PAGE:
By Robert Nislick
You are a Massachusetts landlord. A new tenant is about to lease your house or apartment from you. You would like to take a security deposit from this person.
In the event that the tenant damages the property or fails to pay rent, the idea of having a security deposit available to cover these costs may seem like a good idea. Most landlords probably don’t appreciate the irony that taking a security deposit, in reality, subjects them to a great deal of risk.
If you knew that you could make an honest mistake and still end up having to pay the tenant three times the security deposit, five percent interest, court costs, and the tenant’s attorney’s fees, would you still take one?
Let’s say you took a $2,000.00 security deposit. For whatever reason, you failed to place these funds in a separate bank account. Alternatively, you failed to return the security deposit to the tenant within thirty days after the end of the tenancy.
Under these scenarios, the security deposit law states that, “the tenant shall be awarded damages in an amount equal to three times the amount of such security deposit or balance thereof to which the tenant is entitled plus interest at the rate of five per cent from the date when such payment became due, together with court costs and reasonable attorney’s fees.” See G. L. c. 186, § 15B (7).
The landlord could easily have to pay the tenant more than $7,000.00. Additionally, once a judgment enters, it grows at 12% per year.
Let’s say the tenant sues the landlord to recover her security deposit. Suppose the tenant has damaged the premises. The statute sets forth five separate situations in which the landlord would be barred from filing a counterclaim for damage to the premises. See G. L. c. 186, § 15B (6). The landlord, however, would not be entirely without a remedy. He would have to file a separate civil suit against the tenant to recover for property damage. Nevertheless, the statute forces the landlord to take a more convoluted procedural route than a defendant, in most other kinds of cases, normally has to take.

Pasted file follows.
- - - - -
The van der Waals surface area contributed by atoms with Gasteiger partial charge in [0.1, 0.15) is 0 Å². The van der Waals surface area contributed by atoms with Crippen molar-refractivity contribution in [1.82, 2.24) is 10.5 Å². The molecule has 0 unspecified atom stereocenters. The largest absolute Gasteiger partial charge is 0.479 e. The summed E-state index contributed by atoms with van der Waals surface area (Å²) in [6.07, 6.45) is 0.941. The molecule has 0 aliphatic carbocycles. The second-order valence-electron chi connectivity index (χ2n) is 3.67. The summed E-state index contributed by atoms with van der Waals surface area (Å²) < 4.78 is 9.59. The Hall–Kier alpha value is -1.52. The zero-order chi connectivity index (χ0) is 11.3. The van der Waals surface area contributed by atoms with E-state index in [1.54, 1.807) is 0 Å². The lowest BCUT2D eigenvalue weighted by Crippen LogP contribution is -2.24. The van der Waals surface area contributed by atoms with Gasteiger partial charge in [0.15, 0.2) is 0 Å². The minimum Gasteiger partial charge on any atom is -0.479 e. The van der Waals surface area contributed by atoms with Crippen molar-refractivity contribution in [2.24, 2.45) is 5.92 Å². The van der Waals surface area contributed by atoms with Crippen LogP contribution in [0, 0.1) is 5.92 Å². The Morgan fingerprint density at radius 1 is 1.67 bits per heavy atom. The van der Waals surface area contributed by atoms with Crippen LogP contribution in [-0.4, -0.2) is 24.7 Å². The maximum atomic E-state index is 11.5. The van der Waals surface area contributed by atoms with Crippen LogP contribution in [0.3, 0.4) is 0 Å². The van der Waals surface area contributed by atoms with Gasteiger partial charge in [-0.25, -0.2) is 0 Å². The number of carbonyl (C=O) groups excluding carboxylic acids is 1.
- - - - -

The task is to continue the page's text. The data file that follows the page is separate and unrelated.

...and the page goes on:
Suppose the tenant files a small claim against the landlord to recover a security deposit and wins. The landlord wishes to appeal. Under G. L. c. 218, § 23, the landlord would have to provide a bond in an amount roughly equal to the amount of the judgment that entered against him, in order to appeal and have a new trial.
Let’s back up for a moment. Imagine that a tenant who just moved out has wrecked the place. The landlord wants to deduct from the security deposit to repair damage caused by the tenant beyond reasonable wear and tear. Even if the landlord follows the statute to the letter in making the deduction, the tenant may still disagree and choose to file suit. A landlord could easily find himself forced to expend time and resources defending against what appears to be a frivolous or meritless lawsuit.
Under all the circumstances, why would a landlord still want to take a security deposit? It is true that not every landlord gets burned. But if the decision to take a security deposit carries with it a substantial risk of suffering an expensive and unjust outcome, then wouldn’t the landlord simply be better off not taking one to begin with?
About the author: Robert Nislick is a Massachusetts real estate lawyer who handles residential and commercial landlord-tenant matters. For more information, call him at (508) 405-1238, or e-mail him at email@example.com.